Handling Positive and Negative Feedback on Social Media

(Note: This post originally appeared on the Salesforce Marketing Cloud blog.)

As an extension of the new ebook, Building Stronger Customer Relationships: Making Your Brand More Personal With Social Media, we are sharing one social media-rich idea each day for the next 30 days. Here is our Day 19 topic.

Social media has truly given the consumer the ability to take charge of the conversation and offer instant feedback to your brand. Immediately visible and actionable by your customer service team, it’s important to let customers know you’ve heard that feedback and are willing to respond, one way or another.

Positive Feedback

Positive feedback offers your brand a chance to turn casual fans and admirers into full blown fanatics, the people we refer to as “brand evangelists”. These superfans aren’t simply sharing your latest blog post or video, they’re actively touting your organization both online and off, advocating for you and sending new business your way.

Three good rules of thumb for responding to positive feedback include:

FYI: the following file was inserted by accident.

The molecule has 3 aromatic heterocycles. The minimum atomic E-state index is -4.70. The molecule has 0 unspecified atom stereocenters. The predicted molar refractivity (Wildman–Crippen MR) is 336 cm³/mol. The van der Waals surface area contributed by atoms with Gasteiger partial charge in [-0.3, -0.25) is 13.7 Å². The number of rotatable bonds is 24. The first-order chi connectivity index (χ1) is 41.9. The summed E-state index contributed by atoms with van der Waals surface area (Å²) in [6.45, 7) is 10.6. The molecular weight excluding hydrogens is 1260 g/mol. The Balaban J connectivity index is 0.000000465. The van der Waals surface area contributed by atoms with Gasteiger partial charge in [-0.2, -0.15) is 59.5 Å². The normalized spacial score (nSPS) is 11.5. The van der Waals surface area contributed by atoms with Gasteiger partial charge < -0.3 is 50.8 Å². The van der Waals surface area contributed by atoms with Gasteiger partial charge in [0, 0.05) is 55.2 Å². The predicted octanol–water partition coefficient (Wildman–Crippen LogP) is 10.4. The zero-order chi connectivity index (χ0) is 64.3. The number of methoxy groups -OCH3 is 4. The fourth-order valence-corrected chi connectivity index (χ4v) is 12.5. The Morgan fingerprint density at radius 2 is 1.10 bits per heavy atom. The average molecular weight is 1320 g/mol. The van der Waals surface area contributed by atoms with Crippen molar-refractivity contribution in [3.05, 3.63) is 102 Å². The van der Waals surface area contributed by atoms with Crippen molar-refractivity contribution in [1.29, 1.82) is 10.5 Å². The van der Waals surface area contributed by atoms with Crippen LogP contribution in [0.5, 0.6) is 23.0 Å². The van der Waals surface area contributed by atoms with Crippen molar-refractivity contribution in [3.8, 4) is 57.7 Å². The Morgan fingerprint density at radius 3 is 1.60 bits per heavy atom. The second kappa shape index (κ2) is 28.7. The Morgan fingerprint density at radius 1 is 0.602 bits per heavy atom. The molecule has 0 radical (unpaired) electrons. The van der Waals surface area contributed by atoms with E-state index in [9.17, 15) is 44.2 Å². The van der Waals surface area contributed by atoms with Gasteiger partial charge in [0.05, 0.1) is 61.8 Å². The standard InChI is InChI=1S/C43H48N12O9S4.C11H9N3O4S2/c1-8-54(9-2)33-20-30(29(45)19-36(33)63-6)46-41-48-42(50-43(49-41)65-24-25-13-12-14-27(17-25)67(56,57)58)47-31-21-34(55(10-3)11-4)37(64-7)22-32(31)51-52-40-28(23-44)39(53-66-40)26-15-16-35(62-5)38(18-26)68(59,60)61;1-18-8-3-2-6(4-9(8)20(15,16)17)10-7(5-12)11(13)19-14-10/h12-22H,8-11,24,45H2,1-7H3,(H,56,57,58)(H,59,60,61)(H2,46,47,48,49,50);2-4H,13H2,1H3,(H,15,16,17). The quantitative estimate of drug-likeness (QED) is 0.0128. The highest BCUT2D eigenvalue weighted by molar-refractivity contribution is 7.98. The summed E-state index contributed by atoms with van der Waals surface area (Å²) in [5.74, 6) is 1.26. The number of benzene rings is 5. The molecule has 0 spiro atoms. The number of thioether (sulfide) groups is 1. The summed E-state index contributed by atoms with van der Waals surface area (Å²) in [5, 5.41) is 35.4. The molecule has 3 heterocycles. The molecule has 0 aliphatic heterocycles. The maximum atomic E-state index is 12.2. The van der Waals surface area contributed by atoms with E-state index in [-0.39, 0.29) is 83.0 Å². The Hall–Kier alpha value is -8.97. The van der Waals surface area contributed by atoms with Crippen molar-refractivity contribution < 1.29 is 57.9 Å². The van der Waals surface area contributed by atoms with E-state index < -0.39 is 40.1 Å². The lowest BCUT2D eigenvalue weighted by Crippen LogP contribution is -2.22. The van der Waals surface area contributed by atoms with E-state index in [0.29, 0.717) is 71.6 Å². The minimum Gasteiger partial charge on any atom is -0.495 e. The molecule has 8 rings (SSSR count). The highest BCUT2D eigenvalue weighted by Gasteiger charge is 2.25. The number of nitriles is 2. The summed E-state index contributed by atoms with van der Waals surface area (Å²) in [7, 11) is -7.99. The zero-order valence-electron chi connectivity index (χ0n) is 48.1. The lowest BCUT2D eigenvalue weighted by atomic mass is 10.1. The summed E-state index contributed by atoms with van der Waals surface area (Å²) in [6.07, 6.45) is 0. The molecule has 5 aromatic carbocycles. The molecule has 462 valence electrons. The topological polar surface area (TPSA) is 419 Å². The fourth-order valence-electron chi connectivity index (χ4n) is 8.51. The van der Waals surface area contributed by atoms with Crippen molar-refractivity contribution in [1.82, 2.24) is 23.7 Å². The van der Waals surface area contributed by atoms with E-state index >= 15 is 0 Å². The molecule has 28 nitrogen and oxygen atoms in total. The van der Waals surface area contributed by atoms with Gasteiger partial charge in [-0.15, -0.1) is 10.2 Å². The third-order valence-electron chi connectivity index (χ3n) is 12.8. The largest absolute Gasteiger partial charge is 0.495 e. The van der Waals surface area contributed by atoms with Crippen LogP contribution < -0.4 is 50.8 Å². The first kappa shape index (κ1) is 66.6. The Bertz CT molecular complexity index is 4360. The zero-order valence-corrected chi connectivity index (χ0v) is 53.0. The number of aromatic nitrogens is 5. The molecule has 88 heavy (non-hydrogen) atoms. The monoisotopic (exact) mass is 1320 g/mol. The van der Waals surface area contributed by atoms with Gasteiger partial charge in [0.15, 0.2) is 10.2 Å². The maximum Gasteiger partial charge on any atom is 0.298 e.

1. Thank them A no brainer, we’re sure, but it bears repeating. Thank your audience for the kind words they leave on your blog post, Twitter or Facebook wall.
  2. Return the favor – Is someone sharing your original content on Twitter? Take note of their latest post and share it with your network as well.
  3. Add them as a guest contributor – This doesn’t mean everyone who speaks highly of you needs to contribute branded content. Take note of those individuals who really have the voice and passion to contribute something of value that your community will relish.  Check out examples from two of our frequent brand advocates, Eric T. Tung and Daniel Hebert.

Negative Feedback

In the social media realm, negative commentary around your brand will happen, whether you’re participating or not. By listening carefully to your online community, you’ll easily spot customer complaints as they arise and defuse those situations quicker. Three good rules of thumb for engaging with negative feedback include:

  1. Respond quickly – Our own Melanie Thompson touched on this issue a few weeks back. She notes that social media users have come to expect a rapid response, an observation supported by this article from InformationWeek.
  2. Don’t delete – As my friends at Hive Strategies note in their ebook on the subject: “avoid the urge to purge.” Your customers may take that as a sign that your brand is uncaring.  Also, keep in mind that screenshots are easy to grab. Disappearing feedback can still be posted elsewhere, and that won’t reflect well on your brand.
  3. Don’t feed the trolls – Stay focused on the constructive criticism. As John Hall, CEO of digitaltalentagents, states in this Washington Post article, “This is a great chance to support your position and gain respect by communicating it respectfully. You never want to leave negative feedback out there that makes a good point.”

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